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afford alcalies ammonia animal appears atmosphere bodies bullion called capital carbonic carbonic acid character chemical Chemistry China Chinese chivalry chlorine circumstances coin coinage cold colony colour compound Conchology consequence considered consists contains copper corn Corn Laws crystals degree density Dr Priestley duties effect employed England equal expence exportation fluid foreign genera genus gold greater heat hence honour hydrogen important inches increase iron knight labour Lamark land latitude less light Linnaeus liquid manufactures means melted ment mercury metal mother country muriatic acid nature nearly nitrate nitric acid observed obtained operculum oxide oxygen phosphorus plate portion potash precipitate principle produce proportion quantity racter rays refraction rendered salt seignorage shells silver soluble solution species specific gravity substance sulphate sulphuret sulphuric acid supposed surface temperature thermometer tion trade valves weight wheat whole
Page 31 - Have not the small particles of bodies certain powers, virtues, or forces, by which they act at a distance, not only upon the rays of light for reflecting, refracting, and inflecting them, but also upon one another for producing a great part of the phenomena of nature?
Page 408 - The warp was placed perpendicularly ; the reed fell with a force of at least half a hundred weight ; and the springs which threw the shuttle were strong enough to have thrown a Congreve rocket ; in short, it required the strength of two powerful men to work the machine at a slow rate, and only for a short time.
Page 408 - Now you will not assert, gentlemen/ said I, ' that it is more difficult to construct a machine that shall weave, than one which shall make all the variety of moves which are required in that complicated game.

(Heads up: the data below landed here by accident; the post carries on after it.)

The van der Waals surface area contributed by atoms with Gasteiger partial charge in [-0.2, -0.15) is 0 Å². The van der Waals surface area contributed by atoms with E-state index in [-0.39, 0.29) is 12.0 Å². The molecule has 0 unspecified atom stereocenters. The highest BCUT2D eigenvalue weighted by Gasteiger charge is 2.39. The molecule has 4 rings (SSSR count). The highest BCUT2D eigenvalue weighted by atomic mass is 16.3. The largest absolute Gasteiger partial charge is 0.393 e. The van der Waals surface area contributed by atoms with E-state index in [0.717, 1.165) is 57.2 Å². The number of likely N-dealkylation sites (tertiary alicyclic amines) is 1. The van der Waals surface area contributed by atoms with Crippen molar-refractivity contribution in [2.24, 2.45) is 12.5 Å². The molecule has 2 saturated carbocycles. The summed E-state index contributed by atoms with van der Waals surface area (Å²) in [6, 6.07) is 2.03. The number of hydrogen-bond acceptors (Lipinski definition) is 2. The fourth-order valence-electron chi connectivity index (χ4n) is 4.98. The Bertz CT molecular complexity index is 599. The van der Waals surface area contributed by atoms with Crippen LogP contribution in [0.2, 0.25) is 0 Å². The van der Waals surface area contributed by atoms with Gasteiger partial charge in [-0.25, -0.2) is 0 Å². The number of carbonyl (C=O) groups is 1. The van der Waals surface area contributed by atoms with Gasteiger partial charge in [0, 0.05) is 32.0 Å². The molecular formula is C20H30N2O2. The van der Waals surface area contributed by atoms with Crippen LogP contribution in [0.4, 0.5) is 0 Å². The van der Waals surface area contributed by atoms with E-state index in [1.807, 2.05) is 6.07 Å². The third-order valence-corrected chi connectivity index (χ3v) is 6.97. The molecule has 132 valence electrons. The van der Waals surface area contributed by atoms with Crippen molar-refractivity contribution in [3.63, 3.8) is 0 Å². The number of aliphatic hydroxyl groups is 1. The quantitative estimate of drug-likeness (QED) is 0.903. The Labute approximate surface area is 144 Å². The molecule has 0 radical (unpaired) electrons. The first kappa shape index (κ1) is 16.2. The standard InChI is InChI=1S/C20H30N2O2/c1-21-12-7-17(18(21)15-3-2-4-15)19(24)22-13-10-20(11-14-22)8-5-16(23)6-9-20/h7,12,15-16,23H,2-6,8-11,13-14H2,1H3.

Page 387 - Every workman has a great quan- 15 tity of his own work to dispose of beyond what he himself has occasion for ; and every other workman being exactly in the same situation, he is enabled to exchange a great quantity of his own goods for a great quantity, or, what comes to the same thing, for the price of a 20 great quantity of theirs.
Page 31 - I do not here consider. What I call attraction may be performed by impulse, or by some other means unknown to me. I use that Word here to signify only in general any Force by which Bodies tend towards one another, whatsoever be the Cause.
Page 66 - I presently found that, by means of this lens, air was expelled from it very readily. Having got about three or four times as much as the bulk of my materials, I admitted water to it, and found that it was not imbibed by it. But what surprised me more than I can well express was, that a candle burned in this air with a remarkably vigorous flame...
Page 408 - ... three movements, which were to follow each other in succession, there would be little difficulty in producing and repeating them. Full of these ideas, I immediately employed a carpenter and smith to carry them into effect. As soon as the machine was finished, I got a weaver to put in the warp, which was of such materials as sailcloth is usually made of. To my great delight, a piece of cloth, such as it was, was the produce.
Page 336 - Glory is the reward of science ; and those who deserve it scorn all meaner views.
Page 135 - Call you that desperate, which by a line Of institution, from our ancestors, Hath been derived down to us, and received In a succession, for the noblest way Of breeding up our youth, in letters, arms, Fair mien, discourses, civil exercise, And all the blazon of a gentleman...